The Future of Commercial Supersonic Flight Written 29 June 2018

Panelists: Moderator Robbie Cowart, director, supersonic technology development, Gulfstream Aerospace Corp.; Mike Hinderberger, senior vice president of aircraft development, Aerion Corp.; David Richardson, director for air vehicle design and technology, Advanced Development Programs, Lockheed Martin; Blake Scholl, founder and CEO, Boom Supersonic; Kevin Welsh, executive director, Office of Environment and Energy, FAA

by Tom RisenAerospace America Staff Reporter (2017-2018)

Participants in the panel discussion “A Path to Supersonic Commercial Travel,” June 29 at the 2018 AIAA AVIATION Forum in Atlanta.

Executives from companies aiming to manufacture a new generation of supersonic airliners and a representative from the FAA working to create regulations to enable them to fly over land spoke about their efforts June 29 during the “A Path to Supersonic Commercial Travel” panel discussion at the 2018 AIAA AVIATION Forum in Atlanta.

The British Airways Concorde, which stopped doing commercial supersonic flights in 2003, only flew over oceans because commercial planes in European and U.S. airspace are forbidden from breaking the sound barrier over land to prevent community disturbance from a sonic boom.

Mike Hinderberger, senior vice president of aircraft development at Aerion Corp., said his company plans to begin offering flights by targeting the business jet set the Concorde catered to.

“We would love to go Mach 2 and Mach 2.5,” Hinderberger said of the Aerion AS2. But, he said, Mach 1.4 will be the super cruise speed of the plane because it would balance fuel burn to enable better range and limit noise. Aerion aims to fly the AS2 in 2023 and deliver to customers in 2026. The company is working with Lockheed Martin to design and develop the plane.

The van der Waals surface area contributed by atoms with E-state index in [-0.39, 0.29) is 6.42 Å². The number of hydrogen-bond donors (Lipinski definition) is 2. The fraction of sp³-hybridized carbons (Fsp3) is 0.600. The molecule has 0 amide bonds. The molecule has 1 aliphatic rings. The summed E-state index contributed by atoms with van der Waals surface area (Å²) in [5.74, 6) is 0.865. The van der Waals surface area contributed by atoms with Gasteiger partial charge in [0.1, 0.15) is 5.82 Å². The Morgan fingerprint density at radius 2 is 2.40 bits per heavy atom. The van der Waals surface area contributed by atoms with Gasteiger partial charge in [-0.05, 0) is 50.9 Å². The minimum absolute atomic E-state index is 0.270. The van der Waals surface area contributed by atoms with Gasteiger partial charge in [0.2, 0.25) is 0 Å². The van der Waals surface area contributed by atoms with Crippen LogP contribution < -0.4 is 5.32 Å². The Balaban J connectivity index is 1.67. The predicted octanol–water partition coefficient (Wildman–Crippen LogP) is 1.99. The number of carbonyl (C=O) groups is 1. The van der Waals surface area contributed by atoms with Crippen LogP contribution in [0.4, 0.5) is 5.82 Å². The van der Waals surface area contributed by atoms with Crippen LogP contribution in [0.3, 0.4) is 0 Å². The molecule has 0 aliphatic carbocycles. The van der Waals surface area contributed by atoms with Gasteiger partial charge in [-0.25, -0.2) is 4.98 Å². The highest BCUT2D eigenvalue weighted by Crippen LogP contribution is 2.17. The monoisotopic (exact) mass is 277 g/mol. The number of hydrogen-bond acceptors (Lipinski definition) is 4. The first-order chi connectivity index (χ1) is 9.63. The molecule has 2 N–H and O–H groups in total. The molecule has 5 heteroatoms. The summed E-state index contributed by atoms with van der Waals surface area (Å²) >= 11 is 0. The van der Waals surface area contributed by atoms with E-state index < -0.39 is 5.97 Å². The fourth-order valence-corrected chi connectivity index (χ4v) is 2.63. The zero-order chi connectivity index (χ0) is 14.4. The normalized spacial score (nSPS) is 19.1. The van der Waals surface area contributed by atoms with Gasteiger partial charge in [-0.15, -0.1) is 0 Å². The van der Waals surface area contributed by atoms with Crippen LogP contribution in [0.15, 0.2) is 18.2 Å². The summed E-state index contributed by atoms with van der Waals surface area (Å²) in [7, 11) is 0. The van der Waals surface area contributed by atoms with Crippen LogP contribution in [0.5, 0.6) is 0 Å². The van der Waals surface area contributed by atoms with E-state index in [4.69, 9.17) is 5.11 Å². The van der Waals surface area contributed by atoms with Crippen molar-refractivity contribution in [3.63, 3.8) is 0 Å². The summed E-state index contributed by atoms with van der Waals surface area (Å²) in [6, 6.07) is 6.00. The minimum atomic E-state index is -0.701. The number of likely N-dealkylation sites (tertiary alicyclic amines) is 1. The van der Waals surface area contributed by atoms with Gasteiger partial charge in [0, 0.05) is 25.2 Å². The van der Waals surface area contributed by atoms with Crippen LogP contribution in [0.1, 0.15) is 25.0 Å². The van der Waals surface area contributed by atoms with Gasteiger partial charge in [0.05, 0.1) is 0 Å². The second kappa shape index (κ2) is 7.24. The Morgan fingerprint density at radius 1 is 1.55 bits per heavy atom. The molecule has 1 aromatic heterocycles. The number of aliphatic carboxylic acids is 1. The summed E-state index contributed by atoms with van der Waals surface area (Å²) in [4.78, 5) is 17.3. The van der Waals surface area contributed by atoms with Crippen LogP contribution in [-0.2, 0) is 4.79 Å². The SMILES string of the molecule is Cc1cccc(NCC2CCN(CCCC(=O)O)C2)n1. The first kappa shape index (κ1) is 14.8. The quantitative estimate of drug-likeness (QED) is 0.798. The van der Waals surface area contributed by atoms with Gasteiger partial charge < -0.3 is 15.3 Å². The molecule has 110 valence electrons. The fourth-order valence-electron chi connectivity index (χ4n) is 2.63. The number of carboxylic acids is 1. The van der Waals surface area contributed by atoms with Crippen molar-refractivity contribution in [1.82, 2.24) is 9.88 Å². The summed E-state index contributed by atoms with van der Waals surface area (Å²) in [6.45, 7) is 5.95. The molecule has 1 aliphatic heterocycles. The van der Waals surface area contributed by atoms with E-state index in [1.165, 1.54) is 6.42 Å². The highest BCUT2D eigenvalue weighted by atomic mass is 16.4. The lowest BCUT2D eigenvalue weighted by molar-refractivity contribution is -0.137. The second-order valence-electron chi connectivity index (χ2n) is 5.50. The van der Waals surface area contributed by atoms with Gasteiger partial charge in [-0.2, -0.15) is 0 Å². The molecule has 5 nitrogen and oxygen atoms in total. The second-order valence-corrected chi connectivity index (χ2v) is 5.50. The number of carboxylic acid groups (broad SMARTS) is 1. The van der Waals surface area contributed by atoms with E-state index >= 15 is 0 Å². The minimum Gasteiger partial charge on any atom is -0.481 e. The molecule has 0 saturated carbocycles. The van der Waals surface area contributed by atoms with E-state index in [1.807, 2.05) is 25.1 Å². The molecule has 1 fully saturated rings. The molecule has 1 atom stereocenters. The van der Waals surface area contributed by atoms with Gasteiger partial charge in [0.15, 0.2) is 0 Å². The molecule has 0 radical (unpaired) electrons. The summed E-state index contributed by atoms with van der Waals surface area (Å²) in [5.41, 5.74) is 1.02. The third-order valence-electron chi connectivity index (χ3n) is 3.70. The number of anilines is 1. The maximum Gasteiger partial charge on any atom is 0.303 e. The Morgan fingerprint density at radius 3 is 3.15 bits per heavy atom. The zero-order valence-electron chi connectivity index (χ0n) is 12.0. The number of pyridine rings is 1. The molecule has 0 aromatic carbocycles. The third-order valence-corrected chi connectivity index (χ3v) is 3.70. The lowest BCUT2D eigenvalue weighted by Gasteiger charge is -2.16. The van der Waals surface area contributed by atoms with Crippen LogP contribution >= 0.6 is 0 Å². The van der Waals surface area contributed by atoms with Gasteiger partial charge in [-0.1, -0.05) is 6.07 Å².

NASA has also contracted Lockheed Martin’s Skunk Works to design, build and do initial test flights of the agency’s newly named X-59 low-boom supersonic demonstrator aimed at reducing the noise of a sonic boom. David Richardson, director for air vehicle design and technology at Skunk Works, said NASA and the FAA have a “once in a generation shot” to certify commercial supersonic aircraft to fly over land.

“If we don’t get it right, right now I don’t think we are going to be able to do this again in 30 years; someone will say, ‘look at what happened back then,’” Richardson said.

There are landing and takeoff noise standards to certify subsonic planes, and one was specifically written for the Concorde, but none exist for new commercial supersonic planes other than a provision for testing. The pace of how that new certification process unfolds “is going to be critical in the design, development and advancement of these aircraft.”
said Kevin Welsh, executive director of the FAA’s Office of Environment and Energy.

Blake Scholl, founder and CEO of Colorado-based Boom Supersonic, said his company is among the firms aiming to do commercial flights over oceans until regulations enable flights over land. To avoid certification snags with the Boom supersonic airliner, Scholl said, “we have a rule — no new technology on the plane if it has not been certified.”


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